Fairhope’s American Legion Post 199: Restoring a historic landmark and veteran hub

Lifestyle Editor
Posted 6/11/24

On the bluff in Fairhope sits a historic building that has had many lives but for the past 61 years has been a beacon to the community's veterans. American Legion Post 199 added a new mission just …

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Fairhope’s American Legion Post 199: Restoring a historic landmark and veteran hub


On the bluff in Fairhope sits a historic building that has had many lives but for the past 61 years has been a beacon to the community's veterans.

American Legion Post 199 added a new mission just after Hurricane Sally in 2020, and now they need the community's help. The storm took a toll on Baldwin County and the surrounding areas. While much of the damage has been repaired, there are still some areas where you will see blue tarps on roofs. Fairhope's American Legion is still in the fundraising phase for their project, but for good reason.

The American Legion building suffered roof punctures after several trees fell. The 24 hours of driving wind and rain caused catastrophic water intrusion, which rendered the building unusable. Repairs were made to stop further damage while the post's executive committee explored options.

Then, membership was given options to vote on: tear down the building and build a new one or retain the original building and repair and remodel it.

"Ultimately, they decided for the retention of the building," Post Commander Gerry Garcia said. "They understood the potential timeframe and the fundraising required. At that time, we were thinking it would be in the ballpark around $3 million. The impact of Hurricane Sally and COVID-19 provided a massive increase in overhead and cost for building materials."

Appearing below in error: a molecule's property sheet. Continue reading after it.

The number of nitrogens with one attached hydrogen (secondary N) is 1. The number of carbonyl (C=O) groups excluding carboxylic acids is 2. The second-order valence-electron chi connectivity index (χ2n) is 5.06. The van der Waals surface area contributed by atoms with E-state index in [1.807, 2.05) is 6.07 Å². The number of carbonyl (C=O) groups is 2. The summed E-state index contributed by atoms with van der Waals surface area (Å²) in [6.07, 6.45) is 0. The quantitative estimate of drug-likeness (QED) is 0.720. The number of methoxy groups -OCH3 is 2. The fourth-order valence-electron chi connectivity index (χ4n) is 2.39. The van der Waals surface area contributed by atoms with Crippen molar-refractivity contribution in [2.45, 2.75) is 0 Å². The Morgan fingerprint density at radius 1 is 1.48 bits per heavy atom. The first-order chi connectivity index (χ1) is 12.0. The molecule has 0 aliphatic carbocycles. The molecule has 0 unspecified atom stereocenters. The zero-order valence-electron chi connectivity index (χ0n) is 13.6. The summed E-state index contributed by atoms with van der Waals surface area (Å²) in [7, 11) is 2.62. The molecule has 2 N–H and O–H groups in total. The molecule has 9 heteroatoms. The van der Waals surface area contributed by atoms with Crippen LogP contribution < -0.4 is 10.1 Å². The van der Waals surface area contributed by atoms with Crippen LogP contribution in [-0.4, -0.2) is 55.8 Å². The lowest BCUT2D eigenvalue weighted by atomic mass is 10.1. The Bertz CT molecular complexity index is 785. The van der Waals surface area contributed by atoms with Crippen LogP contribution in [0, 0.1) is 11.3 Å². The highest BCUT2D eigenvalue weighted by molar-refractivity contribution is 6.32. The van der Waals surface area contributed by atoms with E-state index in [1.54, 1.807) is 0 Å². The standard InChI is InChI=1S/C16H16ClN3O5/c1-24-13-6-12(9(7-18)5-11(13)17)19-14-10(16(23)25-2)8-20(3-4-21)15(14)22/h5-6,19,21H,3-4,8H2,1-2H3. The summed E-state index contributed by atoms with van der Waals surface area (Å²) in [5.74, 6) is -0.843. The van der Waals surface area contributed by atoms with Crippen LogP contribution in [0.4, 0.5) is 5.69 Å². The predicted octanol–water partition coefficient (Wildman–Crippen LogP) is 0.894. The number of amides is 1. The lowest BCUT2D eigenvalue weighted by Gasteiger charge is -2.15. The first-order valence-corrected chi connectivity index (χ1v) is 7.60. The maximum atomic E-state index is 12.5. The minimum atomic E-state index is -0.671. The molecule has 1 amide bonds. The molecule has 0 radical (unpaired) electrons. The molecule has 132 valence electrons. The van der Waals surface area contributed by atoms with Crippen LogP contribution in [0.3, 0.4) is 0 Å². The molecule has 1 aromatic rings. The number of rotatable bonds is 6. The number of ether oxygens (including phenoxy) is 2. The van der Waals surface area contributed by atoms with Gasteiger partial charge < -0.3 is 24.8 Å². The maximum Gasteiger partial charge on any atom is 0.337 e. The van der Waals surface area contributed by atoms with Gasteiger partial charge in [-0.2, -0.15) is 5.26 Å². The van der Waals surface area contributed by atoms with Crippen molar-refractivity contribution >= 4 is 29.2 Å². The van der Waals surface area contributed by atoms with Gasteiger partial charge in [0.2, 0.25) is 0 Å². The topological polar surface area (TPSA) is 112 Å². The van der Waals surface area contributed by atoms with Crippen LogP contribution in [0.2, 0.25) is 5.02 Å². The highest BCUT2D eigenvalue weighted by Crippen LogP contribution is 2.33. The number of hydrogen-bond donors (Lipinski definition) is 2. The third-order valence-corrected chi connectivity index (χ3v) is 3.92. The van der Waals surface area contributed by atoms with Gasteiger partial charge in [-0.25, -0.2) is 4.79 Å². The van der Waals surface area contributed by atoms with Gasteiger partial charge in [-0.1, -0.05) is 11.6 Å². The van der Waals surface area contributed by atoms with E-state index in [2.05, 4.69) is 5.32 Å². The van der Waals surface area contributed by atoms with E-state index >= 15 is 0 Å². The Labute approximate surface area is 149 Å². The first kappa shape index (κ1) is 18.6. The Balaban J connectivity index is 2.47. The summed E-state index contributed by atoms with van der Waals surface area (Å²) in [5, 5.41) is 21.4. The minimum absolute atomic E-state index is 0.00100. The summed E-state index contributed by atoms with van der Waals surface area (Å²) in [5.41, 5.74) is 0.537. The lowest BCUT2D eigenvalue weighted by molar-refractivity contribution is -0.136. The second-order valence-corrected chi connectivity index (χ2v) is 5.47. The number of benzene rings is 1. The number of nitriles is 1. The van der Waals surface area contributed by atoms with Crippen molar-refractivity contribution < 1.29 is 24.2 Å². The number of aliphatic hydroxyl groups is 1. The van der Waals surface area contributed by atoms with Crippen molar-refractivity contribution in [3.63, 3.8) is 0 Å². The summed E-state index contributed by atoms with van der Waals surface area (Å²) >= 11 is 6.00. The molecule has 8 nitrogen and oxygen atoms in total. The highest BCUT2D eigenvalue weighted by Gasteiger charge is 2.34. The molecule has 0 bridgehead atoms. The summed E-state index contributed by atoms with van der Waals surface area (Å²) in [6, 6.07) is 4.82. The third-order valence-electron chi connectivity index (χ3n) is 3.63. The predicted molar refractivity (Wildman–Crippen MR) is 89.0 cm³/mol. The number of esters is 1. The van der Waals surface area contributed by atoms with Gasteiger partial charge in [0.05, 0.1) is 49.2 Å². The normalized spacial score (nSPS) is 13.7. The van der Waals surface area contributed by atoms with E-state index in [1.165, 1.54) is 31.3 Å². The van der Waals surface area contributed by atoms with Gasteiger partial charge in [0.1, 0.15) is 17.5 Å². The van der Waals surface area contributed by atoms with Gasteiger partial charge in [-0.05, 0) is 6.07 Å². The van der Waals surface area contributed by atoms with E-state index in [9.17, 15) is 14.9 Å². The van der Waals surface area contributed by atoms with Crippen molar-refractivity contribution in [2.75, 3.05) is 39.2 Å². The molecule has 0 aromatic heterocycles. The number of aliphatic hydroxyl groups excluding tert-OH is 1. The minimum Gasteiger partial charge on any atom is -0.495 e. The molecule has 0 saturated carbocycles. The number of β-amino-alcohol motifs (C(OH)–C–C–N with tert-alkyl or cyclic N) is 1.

Why Save It?

Garcia said tearing the building down probably would have been the easier choice, but it has historical significance not only to the American Legion but to Fairhope.

The original building was constructed in 1913 as a retreat for the Mobile Business Women's Club called "Pine Needle." The building originally had wrap-around porches that over the years were closed in. Garcia said the building also served as a private home before being deeded to the American Legion in 1963. The building was listed on the National Register of Historic Places in 2018.

Garcia said once the membership decided to remodel the original building, he and the executive board went about finding the best path forward. The first step was to find an architectural firm that could realize the vision.

"We ended up electing Watershed here in Fairhope because of their expertise and experience remodeling historic buildings," Garcia said.

He walked to a corner in the post canteen where the renderings of the future building sit. Hanging just above the rendering is a photo of the building in the 1920s, which served as the inspiration.